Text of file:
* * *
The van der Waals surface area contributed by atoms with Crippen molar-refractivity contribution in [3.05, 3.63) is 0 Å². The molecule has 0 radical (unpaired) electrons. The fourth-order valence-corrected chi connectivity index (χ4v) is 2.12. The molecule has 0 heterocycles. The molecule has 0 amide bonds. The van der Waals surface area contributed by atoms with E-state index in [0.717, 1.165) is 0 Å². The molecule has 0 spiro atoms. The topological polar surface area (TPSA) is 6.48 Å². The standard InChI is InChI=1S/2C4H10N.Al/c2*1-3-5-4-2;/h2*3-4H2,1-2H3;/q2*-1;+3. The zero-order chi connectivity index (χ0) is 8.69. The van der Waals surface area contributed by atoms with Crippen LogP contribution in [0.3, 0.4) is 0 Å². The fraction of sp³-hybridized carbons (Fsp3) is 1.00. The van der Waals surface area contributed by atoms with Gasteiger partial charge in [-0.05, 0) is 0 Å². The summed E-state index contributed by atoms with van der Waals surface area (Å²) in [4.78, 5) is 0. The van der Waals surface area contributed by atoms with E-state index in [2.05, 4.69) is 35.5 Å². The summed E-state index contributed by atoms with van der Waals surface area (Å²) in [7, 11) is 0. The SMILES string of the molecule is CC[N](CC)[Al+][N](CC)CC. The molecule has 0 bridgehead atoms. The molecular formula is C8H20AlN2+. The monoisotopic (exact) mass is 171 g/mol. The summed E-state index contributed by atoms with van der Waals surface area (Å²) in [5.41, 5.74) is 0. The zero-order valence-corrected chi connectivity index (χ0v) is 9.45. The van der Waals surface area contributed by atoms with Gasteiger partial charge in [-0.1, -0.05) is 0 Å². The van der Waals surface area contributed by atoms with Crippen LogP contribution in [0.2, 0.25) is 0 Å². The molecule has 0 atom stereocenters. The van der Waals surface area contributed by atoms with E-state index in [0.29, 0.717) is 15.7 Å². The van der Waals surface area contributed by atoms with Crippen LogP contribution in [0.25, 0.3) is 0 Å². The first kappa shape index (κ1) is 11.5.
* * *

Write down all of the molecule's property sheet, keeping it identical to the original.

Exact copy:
The van der Waals surface area contributed by atoms with Crippen molar-refractivity contribution in [3.05, 3.63) is 0 Å². The molecule has 0 radical (unpaired) electrons. The fourth-order valence-corrected chi connectivity index (χ4v) is 2.12. The molecule has 0 heterocycles. The molecule has 0 amide bonds. The van der Waals surface area contributed by atoms with E-state index in [0.717, 1.165) is 0 Å². The molecule has 0 spiro atoms. The topological polar surface area (TPSA) is 6.48 Å². The standard InChI is InChI=1S/2C4H10N.Al/c2*1-3-5-4-2;/h2*3-4H2,1-2H3;/q2*-1;+3. The zero-order chi connectivity index (χ0) is 8.69. The van der Waals surface area contributed by atoms with Crippen LogP contribution in [0.3, 0.4) is 0 Å². The fraction of sp³-hybridized carbons (Fsp3) is 1.00. The van der Waals surface area contributed by atoms with Gasteiger partial charge in [-0.05, 0) is 0 Å². The summed E-state index contributed by atoms with van der Waals surface area (Å²) in [4.78, 5) is 0. The van der Waals surface area contributed by atoms with E-state index in [2.05, 4.69) is 35.5 Å². The summed E-state index contributed by atoms with van der Waals surface area (Å²) in [7, 11) is 0. The SMILES string of the molecule is CC[N](CC)[Al+][N](CC)CC. The molecule has 0 bridgehead atoms. The molecular formula is C8H20AlN2+. The monoisotopic (exact) mass is 171 g/mol. The summed E-state index contributed by atoms with van der Waals surface area (Å²) in [5.41, 5.74) is 0. The zero-order valence-corrected chi connectivity index (χ0v) is 9.45. The van der Waals surface area contributed by atoms with Gasteiger partial charge in [-0.1, -0.05) is 0 Å². The van der Waals surface area contributed by atoms with Crippen LogP contribution in [0.2, 0.25) is 0 Å². The molecule has 0 atom stereocenters. The van der Waals surface area contributed by atoms with E-state index in [0.29, 0.717) is 15.7 Å². The van der Waals surface area contributed by atoms with Crippen LogP contribution in [0.25, 0.3) is 0 Å². The first kappa shape index (κ1) is 11.5.